The virus easily spreads from an infected person to another person through contact.
The virus is usually present in the stool of the infected child so when handling the stool of an infected child e.g. when changing their diapers, the virus may contaminate the hands of the caregiver who in turn passes the virus onto any surfaces they touch if they do not clean their hands well.
If the child is able to use a toilet or potty the surfaces may be contaminated or the child may contaminate their hands in the process. If they don’t wash their hands well with soap and water then the virus will be spread to any surfaces they touch.
When another child touches the infected surfaces or items and puts their hands in the mouth or eats foods, they get the virus into their bodies and subsequently get the infection.
The reason why the virus spreads so easily is because it can live for long on surfaces if it’s not disinfected immediately.

How to minimize transmission
  • Hands should always be washed thoroughly with soap and water after nappy or diaper change.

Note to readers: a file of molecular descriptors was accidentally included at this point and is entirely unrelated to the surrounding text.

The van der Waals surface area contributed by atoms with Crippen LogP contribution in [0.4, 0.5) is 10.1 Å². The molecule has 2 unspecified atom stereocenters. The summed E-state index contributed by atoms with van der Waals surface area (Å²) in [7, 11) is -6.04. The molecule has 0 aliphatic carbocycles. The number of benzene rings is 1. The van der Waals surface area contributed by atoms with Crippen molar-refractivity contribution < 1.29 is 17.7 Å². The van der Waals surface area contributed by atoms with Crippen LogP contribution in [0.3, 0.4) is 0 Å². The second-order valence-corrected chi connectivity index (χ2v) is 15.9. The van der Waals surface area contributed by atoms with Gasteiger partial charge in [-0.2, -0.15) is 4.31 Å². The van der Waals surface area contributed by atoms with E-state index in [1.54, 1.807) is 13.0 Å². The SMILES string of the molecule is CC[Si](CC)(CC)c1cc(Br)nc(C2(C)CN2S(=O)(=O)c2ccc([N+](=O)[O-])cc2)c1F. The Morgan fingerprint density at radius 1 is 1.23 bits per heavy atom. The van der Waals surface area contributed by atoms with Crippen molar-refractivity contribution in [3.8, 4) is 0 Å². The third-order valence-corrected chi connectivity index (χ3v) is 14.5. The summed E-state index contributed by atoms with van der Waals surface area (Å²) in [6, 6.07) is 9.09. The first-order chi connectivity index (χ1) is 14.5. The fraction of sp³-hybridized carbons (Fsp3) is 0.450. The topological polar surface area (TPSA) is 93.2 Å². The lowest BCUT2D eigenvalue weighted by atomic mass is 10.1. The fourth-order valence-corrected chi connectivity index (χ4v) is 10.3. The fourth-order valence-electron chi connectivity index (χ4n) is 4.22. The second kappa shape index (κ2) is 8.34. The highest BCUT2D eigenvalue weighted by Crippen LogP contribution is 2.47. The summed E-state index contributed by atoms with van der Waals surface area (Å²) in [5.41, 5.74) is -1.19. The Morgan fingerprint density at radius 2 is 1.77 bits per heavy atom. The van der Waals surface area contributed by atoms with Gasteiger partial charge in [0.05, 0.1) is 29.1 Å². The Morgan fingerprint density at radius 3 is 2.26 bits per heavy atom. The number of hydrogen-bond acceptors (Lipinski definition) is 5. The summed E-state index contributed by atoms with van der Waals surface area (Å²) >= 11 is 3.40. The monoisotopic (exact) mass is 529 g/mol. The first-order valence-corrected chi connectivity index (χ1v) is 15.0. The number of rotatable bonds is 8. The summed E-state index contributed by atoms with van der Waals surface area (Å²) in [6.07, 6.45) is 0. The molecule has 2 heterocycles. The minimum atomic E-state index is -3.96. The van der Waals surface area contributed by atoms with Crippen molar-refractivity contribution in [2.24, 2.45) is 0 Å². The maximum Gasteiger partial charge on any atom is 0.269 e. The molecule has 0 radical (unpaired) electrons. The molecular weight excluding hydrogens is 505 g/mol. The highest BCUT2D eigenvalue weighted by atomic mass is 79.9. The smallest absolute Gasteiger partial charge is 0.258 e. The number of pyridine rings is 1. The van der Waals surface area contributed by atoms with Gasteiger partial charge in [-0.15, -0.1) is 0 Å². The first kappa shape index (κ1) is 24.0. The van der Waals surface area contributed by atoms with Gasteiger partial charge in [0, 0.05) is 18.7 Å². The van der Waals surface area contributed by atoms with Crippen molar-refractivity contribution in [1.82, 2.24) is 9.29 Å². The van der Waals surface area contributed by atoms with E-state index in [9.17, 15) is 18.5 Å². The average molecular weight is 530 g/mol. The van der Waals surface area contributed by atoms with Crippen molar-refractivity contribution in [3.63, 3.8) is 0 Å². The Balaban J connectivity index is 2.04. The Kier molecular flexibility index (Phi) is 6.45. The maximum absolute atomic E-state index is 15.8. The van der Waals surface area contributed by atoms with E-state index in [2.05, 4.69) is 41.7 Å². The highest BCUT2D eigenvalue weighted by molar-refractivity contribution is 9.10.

• If the child is able to use the toilet or potty their hands should also be thoroughly cleaned with soap and water.
  • When a child has an infection, toilet seats and potties should be thoroughly cleaned with soap and water and a disinfectant if available, after every use.
  • Soiled nappies and diaper should not be left on the bed or other surfaces and should be discarded or washed immediately.
  • Toys, doorknobs, sinks, tables and any other surfaces at risk of contamination should be cleaned regularly with soap and water.

Symptoms of rotavirus
The symptoms of the infection may appear after about 48 to 72 hours of contact with the virus. Among the main symptoms are:
  • Vomiting    
  • Fever    
  • Large bouts of foul smelling watery diarrhoea
  • Abdominal cramps    
The diarrhoea may last between 3 and 8 days and the severity may vary depending on the child.
In certain instances when the diarrhoea and vomiting are severe and the child is unable to keep any food or drink in the stomach, the child may become dehydrated i.e a situation where the child has lost too much water from the body. This can be life threatening and requires immediate medical attention.